How does HBV replicate?
Hep B is a pararetrovirus, that is, it is a non-retrovirus that uses reverse transcriptase in their replicative process. The virus gains entry into the cell by binding to NTCP on the surface and being endocytosed. After viral uncoating, the nucleocapsid moves to the nucleus via host chaperones where the virion DNA polymerase synthesizes the missing portion of DNA, and a ds circular DNA is formed.
The DNA then serves as a template for individual mRNA synthesis by cellular RNA polymerase. After the individual mRNAs are made, a full-length positive-strand RNA in made, which is the template for the minus strand of the progeny DNA. The minus strand then serves as the template for the plus strand of the genome DNA. This RNA-dependenat DNA synthesis catalyzed by reverse transcriptase encoded by HBV takes place within the newly assembled virion nucleocapsid in the cytoplasm
Progeny HBV with its HBsAg-containing envelope are released by budding
How does HCV replicate?
It replicates in the hepatocytes of the liver via the following steps:
1) HCV binding
2) Entry via receptor-mediated endocytosis
3) uncoating of viral RNA and viral RNA translation in the rough ER
4) formation of a replication complex in the vesicular membrane structures to catalyze the amplification of the positive-strand RNA genoma
5) Maturation and release of virions
What are the drugs available for Rx of Chronic hepatitis B?
What are the drugs available for Rx of Chronic Hepatitis C?
Boceprevir, Grasoprevir, Paritaprevir, Simeprevir, Telaprevir
Daclatasvir, Ledipasvir, Ombitasvir, Valpatasvir
What are the drugs available for Rx of both Chronic Hepatitis B and C?
peginterferon alfa 2b (Intron A) and 2a (Pegasys)
"-previrs" act on _____
"-asvirs" act on _____
"-buvirs" act on _____
Describe the tx of chronic HBV
The 5 orally active antivirals are front-line (better tolerated than interferons, easier for outpt., and show better viral supression). Currently, Tenofovir and Entecavir are preferred with alternative regimens being used mostly in cases of resistance, comorbidities, and co-infection.
Note that combination regiments may diminish resistance development but are not necessarily more effective
What oral HBV drugs are part of the L-nucleoside family? acyclic phosphonates? d-cyclopentanes?
L-neucleosides: Lamivudine and Telivudine
Acyclic phosphonates: Adefovir and Tenofvori disoproxil fumarate (TDF)
Antivrial resistance tends to be structure specific
T or F. Oral HBV drugs are false DNA building blocks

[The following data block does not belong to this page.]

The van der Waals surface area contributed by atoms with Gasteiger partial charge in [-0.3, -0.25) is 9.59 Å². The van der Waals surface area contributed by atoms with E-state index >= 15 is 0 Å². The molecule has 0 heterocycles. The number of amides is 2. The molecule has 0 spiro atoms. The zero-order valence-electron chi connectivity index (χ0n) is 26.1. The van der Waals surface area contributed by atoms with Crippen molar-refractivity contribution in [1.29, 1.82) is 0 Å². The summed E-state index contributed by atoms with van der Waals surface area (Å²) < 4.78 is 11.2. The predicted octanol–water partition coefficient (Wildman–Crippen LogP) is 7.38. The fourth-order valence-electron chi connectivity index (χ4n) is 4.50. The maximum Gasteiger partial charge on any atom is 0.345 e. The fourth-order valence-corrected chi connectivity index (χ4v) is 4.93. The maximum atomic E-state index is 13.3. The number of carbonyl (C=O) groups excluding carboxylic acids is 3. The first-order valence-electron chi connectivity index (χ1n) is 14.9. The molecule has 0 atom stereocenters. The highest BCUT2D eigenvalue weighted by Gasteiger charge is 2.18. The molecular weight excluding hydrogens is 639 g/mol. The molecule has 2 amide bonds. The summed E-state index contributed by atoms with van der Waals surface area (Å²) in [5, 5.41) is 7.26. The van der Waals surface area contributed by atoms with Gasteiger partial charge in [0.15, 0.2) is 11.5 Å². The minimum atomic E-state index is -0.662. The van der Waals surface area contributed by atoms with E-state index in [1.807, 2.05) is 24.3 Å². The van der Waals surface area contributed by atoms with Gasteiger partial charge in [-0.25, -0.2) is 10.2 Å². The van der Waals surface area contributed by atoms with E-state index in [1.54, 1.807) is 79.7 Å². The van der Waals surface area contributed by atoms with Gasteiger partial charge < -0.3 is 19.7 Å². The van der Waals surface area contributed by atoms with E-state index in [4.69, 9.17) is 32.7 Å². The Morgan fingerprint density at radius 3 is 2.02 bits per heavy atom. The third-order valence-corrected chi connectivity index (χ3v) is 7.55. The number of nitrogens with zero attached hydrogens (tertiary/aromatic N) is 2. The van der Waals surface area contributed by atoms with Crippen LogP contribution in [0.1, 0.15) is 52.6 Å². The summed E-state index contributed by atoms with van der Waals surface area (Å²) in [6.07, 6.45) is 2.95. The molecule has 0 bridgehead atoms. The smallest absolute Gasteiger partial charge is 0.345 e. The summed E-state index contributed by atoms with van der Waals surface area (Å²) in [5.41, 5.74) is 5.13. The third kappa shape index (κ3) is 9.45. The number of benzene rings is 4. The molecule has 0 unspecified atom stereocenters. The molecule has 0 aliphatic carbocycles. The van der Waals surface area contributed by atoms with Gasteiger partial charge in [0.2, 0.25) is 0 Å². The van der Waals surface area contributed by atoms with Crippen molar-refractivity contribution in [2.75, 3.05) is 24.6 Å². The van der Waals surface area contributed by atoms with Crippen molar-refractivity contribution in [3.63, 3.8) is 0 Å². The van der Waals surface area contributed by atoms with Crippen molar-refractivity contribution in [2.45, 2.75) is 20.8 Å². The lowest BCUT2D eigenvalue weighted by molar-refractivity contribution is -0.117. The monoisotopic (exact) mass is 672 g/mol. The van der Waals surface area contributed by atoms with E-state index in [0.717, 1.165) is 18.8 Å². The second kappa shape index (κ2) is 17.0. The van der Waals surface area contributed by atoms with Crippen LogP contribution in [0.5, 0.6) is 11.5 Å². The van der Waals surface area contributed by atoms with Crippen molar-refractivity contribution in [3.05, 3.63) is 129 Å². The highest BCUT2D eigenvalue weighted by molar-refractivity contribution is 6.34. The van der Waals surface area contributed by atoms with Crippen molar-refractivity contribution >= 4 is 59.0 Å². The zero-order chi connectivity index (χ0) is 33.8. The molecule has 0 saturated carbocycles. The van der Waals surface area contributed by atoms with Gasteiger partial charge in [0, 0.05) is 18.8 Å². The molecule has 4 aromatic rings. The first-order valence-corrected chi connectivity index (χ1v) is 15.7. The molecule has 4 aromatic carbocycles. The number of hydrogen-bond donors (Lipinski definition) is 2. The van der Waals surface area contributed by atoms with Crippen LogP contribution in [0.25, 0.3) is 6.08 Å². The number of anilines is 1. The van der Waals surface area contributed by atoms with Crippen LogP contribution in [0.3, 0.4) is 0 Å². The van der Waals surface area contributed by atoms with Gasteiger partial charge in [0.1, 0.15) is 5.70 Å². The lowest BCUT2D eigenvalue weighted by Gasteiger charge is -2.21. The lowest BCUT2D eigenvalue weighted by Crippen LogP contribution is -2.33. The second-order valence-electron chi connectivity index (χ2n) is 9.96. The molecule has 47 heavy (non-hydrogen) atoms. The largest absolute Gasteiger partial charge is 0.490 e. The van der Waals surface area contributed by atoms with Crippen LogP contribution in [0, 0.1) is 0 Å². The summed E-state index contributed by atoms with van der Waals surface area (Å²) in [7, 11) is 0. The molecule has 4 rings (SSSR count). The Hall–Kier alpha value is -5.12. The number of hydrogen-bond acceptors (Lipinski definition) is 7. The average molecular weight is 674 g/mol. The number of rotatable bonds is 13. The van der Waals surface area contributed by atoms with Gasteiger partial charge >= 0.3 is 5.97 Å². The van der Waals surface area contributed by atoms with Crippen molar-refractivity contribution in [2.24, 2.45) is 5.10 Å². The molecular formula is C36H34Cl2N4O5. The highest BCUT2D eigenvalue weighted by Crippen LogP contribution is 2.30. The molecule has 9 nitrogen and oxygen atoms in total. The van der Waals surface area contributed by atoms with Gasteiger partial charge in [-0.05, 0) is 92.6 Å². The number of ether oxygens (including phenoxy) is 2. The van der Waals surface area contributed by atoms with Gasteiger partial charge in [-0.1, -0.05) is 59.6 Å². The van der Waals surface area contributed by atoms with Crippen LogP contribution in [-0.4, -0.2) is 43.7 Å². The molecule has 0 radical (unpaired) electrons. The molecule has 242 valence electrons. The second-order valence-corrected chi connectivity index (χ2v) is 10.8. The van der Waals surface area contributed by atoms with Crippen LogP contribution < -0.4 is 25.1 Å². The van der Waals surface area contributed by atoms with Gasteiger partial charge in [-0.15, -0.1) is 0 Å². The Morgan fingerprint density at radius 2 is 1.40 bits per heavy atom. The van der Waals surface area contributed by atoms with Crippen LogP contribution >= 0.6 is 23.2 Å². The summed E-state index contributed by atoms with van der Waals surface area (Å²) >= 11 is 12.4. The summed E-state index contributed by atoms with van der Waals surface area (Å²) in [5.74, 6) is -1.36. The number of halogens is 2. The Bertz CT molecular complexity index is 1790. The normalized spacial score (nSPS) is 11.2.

T. Causing viral DNA strand termination and inhibiton of polymerase. In general, these drugs require phosphorylation prior to incorporation into the DNA production cycle
How does Tenofovir disopoxil work?
pro-drug for Tenofovir a nucleoside analgos of adenosine-5-monophosphate/ The diphosphate form inhibits HBV polymerase and produces chain termination
How do entecavir, lamivudine, and emtricitabine work?
Entecavir: guanosine nucleoside analog
Lamivudine and Emtricitabine are L-isomers of ytosine with similar activity, potency, side effects, and patterns of resistance
NOTE: The triphosphate form of all of these inhibit HBV polymerase and produce chian termination
Describe the ADME of the orally active HBV drugs
-Adefovir disoproxil and tenofovir are pro-drugs
Food delays absorption of entecavir and high fat meals increase the bioavailability of tenofovir
-no significant CYP interactions
-all eliminated in urine (drug reduction with renal dysfunction)
What is a noticeable AE of tenofovir?
ARF, most often in pts with:
-systemic/renal disease or concurrent nephrotoxic drugs but can be in those with no risk factors
-possible accumulation in proximal tubule cells due to genetic active transporter protein absence of dysfunction
How should tenofovir be monitored?
-serum creatinine/BUN and phopshate testing recommended (also recommended in lamivudine, adefovir, and entecavir)
-avoid concurrent nephrotoxic agents like NSAIDs
-ask pt about worsening bone pain/fractures as they may suggest tubulopathy
T or F. Antiretroviral drugs have been shown to decrease bone density
T. Tenofovir is worse than stavudine or abacavir
Calcium and vitD supplements are recommended in the tx of HIV
What is another potential toxicity of oral HBV drugs?
T or F. LFTs are recommended for adefovir, telbivudine, and entecavir
What viruses is Tenofovir active against?
HIV and HBV
other HBV drugs active against HIV: Entecavir (weakly- can induce M184V strain), Emtricitabine.
Dont ever give lamivudine AND emtricibine at the same time (same structure)
What is the best drug for co-infection of HBV and HIV?
Truvada (Tenofovir and Emtricitabine)
How would HBV/HCV co-infection be tx?
initially with peginterferon and ribavirin to target the HCV
How do interferon drugs work?
They bind to cell surface receptors to activate tyrosine kinases, which leads to the production of several IFN-stimulated enzymes
-endoribonucleases to cleave single-stranded viral RNA
-inhibitory effects upon ds RNA
-inhibition of viral penetration and uncoating, and/or viral assembly and release
-enhanced lytic effects of cytotoxic T cells
How are interferon drugs given?
IM or SC
How are interferon drugs formulated today?
mostly as a peg form whos cellular effects exceed the persistence of the drug in the body (allows for 1x/week dosing)